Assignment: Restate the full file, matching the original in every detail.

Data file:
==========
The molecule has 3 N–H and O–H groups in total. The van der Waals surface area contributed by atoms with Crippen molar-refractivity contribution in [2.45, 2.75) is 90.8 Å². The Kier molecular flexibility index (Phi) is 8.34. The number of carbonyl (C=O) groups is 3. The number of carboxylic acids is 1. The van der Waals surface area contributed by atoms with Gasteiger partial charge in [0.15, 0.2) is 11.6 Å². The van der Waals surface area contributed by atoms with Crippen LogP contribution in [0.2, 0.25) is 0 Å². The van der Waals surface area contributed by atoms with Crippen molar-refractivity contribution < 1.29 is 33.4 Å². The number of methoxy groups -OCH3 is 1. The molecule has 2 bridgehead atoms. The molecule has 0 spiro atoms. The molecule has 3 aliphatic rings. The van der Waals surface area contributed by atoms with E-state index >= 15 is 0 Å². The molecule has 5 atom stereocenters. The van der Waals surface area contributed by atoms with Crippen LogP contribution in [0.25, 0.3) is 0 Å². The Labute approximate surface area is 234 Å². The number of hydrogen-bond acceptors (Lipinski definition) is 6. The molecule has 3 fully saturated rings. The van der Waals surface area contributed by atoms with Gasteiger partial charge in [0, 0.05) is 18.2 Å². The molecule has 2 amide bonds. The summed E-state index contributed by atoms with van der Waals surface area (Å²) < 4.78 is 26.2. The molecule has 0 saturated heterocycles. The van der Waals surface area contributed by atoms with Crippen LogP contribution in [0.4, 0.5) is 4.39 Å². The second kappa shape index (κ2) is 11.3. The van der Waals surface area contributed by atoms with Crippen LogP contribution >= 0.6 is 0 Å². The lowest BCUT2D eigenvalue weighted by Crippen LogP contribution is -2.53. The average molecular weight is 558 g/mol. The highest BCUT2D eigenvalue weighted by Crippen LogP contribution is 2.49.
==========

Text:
The molecule has 3 N–H and O–H groups in total. The van der Waals surface area contributed by atoms with Crippen molar-refractivity contribution in [2.45, 2.75) is 90.8 Å². The Kier molecular flexibility index (Phi) is 8.34. The number of carbonyl (C=O) groups is 3. The number of carboxylic acids is 1. The van der Waals surface area contributed by atoms with Gasteiger partial charge in [0.15, 0.2) is 11.6 Å². The van der Waals surface area contributed by atoms with Crippen LogP contribution in [0.2, 0.25) is 0 Å². The van der Waals surface area contributed by atoms with Crippen molar-refractivity contribution < 1.29 is 33.4 Å². The number of methoxy groups -OCH3 is 1. The molecule has 2 bridgehead atoms. The molecule has 0 spiro atoms. The molecule has 3 aliphatic rings. The van der Waals surface area contributed by atoms with E-state index >= 15 is 0 Å². The molecule has 5 atom stereocenters. The van der Waals surface area contributed by atoms with Crippen LogP contribution in [0.25, 0.3) is 0 Å². The Labute approximate surface area is 234 Å². The number of hydrogen-bond acceptors (Lipinski definition) is 6. The molecule has 3 fully saturated rings. The van der Waals surface area contributed by atoms with Gasteiger partial charge in [0, 0.05) is 18.2 Å². The molecule has 2 amide bonds. The summed E-state index contributed by atoms with van der Waals surface area (Å²) < 4.78 is 26.2. The molecule has 0 saturated heterocycles. The van der Waals surface area contributed by atoms with Crippen LogP contribution in [0.4, 0.5) is 4.39 Å². The second kappa shape index (κ2) is 11.3. The van der Waals surface area contributed by atoms with Crippen LogP contribution >= 0.6 is 0 Å². The lowest BCUT2D eigenvalue weighted by Crippen LogP contribution is -2.53. The average molecular weight is 558 g/mol. The highest BCUT2D eigenvalue weighted by Crippen LogP contribution is 2.49.